The essence of Ajabu's claim is that the sentencing judge circumvented our previous ruling and “virtually imposed life without parole anyway.”   (Appellant's Br. at 13.)   Our previous opinion, however, did not preclude the court from imposing a life sentence without parole.   The (b)(1) aggravator used in imposing life without parole was only one of several possible aggravators.   Therefore, Ajabu's argument that his sentence is manifestly unreasonable because it is a “virtual life sentence” is unavailing.

The sentencing court properly considered the aggravating and mitigating factors in imposing enhanced and consecutive sentences.   The sentence imposed represents a valid exercise of trial court discretion.

Accordingly, we affirm.


1.   Formerly Ind.Code Ann. § 35-50-2-9(b)(12)(C) (West Supp.1993).

2.   We also asked the trial court to:  1) clarify the aggravating circumstance findings under Ind.Code § 35-50-2-9(b)(8);  2) determine whether the mitigating circumstances are outweighed by the aggravating circumstances for each murder conviction;  and 3) set forth the court's “personal conclusion that the sentence is appropriate punishment for this offender and this crime.”  Ajabu, 693 N.E.2d at 940.

3.   Pursuant to the statute under which Ajabu was sentenced for murder, the presumptive term was 40 years, with not more than 20 years added for aggravating circumstances.   Ind.Code Ann. § 35-50-2-3 (West Supp.1993).

4.   Pursuant to the statute under which Ajabu was sentenced for robbery, the presumptive term was 10 years, with not more than 10 years added for aggravating circumstances.   Ind.Code Ann. § 35-50-2-5 (West Supp.1993).

5.   On remand the sentencing court applied Ind.Code § 35-50-1-2(c), “except for crimes of violence, the total of the consecutive terms of imprisonment, ․ to which the defendant is sentenced for felony convictions arising out of an episode of criminal conduct shall not exceed the presumptive sentence for a felony which is one (1) class of felony higher than the most serious of the felonies for which the person has been convicted.”   Criminal confinement is not defined as a crime of violence;  therefore, the court enhanced the confinement sentence only 3 years, for a total of 13 years, so that the total consecutive sentence would not exceed 40 years.  (R. at 107.)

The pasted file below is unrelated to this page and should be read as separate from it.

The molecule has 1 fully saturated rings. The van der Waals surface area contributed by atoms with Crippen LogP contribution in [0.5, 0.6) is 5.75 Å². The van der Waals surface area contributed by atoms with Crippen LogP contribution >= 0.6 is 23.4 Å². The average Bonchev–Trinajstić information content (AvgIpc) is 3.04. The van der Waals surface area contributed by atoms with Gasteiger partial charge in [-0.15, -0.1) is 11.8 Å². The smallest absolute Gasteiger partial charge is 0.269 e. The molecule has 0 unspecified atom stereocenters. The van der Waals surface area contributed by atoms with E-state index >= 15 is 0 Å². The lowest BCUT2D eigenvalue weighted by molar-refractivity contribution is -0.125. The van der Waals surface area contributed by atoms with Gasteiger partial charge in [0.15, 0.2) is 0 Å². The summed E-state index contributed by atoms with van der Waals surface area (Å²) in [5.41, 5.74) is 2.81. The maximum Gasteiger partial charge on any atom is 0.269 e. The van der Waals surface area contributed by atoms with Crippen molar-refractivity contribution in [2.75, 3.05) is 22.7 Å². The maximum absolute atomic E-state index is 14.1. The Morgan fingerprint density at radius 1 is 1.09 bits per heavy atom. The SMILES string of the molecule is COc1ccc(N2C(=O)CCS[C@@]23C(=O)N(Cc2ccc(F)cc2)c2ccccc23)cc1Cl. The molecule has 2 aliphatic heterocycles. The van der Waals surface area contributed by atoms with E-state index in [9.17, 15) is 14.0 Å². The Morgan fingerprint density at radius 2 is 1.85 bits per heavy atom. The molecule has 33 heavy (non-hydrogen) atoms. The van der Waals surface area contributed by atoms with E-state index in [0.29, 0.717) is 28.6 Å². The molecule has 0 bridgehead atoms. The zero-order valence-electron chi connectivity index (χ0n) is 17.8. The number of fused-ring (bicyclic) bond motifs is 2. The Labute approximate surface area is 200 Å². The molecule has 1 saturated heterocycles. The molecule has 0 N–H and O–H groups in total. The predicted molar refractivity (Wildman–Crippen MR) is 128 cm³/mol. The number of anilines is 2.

6.   The court also sentenced Ajabu to 20 years for burglary, to run concurrently to the other sentences.  (R. at 109.)

7.   The Indiana Constitution, Article VII, Section 4, grants this Court authority to review and revise sentences.   We exercise restraint in this review, however, and revise only those sentences that are “manifestly unreasonable in light of the nature of the offense and the character of the offender.”   Ind. Appellate Rule 17(B).

8.   The criteria listed in Ind.Code § 35-38-1-7.1(b) do not limit the matters that a court may consider in determining a sentence.   Ind.Code Ann. § 35-38-1-7.1(d) (West Supp.1993).

9.   The sentencing court was hard-pressed to give this finding much weight.   At the sentencing hearing, the court stated:  “The lack of remorse is something that I dealt quite a bit with, because I found remorse as a mitigator in the initial sentencing stage․  That remorse, however, was a very cursory ‘I'm sorry,’ in this very courtroom at the very moment that he was to be sentenced.”  (R. at 184.)

SHEPARD, Chief Justice.


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AJABU v. STATE (2000)

Docket No: No. 71S00-9810-CR-546.

Decided: January 21, 2000

Court: Supreme Court of Indiana.